Comparing these two on their careers, when you just admitted that a back with a higher proportion of carries would be less efficient on this metric, is very contradictory.
Simple thought experiment: What would D Williams points per touch look like if his proportion of rushes/receptions was roughly the same as Saquon's?
Saquon's rushes/reception = 261/91 = 2.87. You would have to add ~126 carries to D Williams' career totals to get to approximately this proportion (183 carries + 126 carries/108 receptions) = 2.86. Using his career averages, and with generous rounding on TDs, add 504 rushing yards and 5 TDs to his career totals. That's about an extra 80 fantasy points.
Take his new touch total/new fantasy points = (291+126)/(360+80) = 0.95 points per touch. Significantly different from above, clearly not on Saquon's level, but not too bad, either.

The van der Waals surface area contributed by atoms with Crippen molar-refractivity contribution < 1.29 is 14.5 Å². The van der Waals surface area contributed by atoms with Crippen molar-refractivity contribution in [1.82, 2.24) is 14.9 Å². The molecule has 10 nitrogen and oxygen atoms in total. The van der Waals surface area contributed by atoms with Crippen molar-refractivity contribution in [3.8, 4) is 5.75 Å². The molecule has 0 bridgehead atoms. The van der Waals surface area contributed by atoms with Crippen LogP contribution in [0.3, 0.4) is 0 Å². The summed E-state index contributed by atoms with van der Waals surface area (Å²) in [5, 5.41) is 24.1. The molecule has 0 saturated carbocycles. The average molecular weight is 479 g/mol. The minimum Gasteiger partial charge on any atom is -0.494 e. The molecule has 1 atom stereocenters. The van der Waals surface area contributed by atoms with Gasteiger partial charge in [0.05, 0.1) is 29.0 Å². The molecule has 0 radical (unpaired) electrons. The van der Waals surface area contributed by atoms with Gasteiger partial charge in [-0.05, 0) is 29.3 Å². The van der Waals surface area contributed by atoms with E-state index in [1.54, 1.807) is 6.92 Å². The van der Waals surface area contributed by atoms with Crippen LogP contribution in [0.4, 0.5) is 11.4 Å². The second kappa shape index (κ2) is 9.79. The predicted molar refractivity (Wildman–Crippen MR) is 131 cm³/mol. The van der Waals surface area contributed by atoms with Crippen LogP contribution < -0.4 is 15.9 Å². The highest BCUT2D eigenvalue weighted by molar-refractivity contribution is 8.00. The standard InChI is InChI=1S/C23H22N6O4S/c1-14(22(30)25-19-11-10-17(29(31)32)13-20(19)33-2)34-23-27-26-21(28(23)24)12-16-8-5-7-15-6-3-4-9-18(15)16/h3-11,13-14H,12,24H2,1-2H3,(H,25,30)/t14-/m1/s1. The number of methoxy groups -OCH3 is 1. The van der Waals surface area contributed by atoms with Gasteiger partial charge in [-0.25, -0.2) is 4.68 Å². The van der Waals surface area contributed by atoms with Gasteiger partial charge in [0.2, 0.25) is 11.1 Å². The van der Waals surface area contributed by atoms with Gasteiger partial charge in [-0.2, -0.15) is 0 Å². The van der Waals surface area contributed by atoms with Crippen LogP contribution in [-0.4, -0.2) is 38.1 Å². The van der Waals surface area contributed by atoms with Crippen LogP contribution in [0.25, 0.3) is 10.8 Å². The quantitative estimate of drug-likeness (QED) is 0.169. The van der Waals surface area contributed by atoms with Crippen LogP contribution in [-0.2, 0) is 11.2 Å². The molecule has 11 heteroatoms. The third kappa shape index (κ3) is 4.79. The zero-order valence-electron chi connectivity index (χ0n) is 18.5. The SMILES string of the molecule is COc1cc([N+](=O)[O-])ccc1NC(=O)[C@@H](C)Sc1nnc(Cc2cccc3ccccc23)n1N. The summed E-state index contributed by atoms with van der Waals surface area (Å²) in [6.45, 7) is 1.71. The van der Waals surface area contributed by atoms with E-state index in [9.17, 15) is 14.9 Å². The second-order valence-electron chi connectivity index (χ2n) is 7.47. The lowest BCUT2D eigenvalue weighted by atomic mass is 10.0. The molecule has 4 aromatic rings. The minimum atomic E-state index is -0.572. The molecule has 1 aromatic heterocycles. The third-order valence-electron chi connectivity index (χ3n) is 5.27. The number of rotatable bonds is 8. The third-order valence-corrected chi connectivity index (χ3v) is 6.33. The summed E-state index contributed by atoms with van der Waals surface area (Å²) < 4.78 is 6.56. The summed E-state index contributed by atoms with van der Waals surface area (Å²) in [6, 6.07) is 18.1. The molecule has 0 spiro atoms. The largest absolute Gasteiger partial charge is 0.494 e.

Now I don't think this quick and dirty thing above is the right way to think about this, but I just wanted to show that the metric you are using is flawed and will always over-inflate pass-catching backs with limited rushing involvement. Here's another example - your metric would say James White is the best RB in the league. Do you really believe that?
Here's a suggestion: Either look at points per rush and points per catch separately (safer) or come up with a more robust way of combining the two together with some sort of weighted average or scaling to limit how much your metric overvalues pass-catching backs (will always be a little flawed, but would at least be a lot better than what you are using now).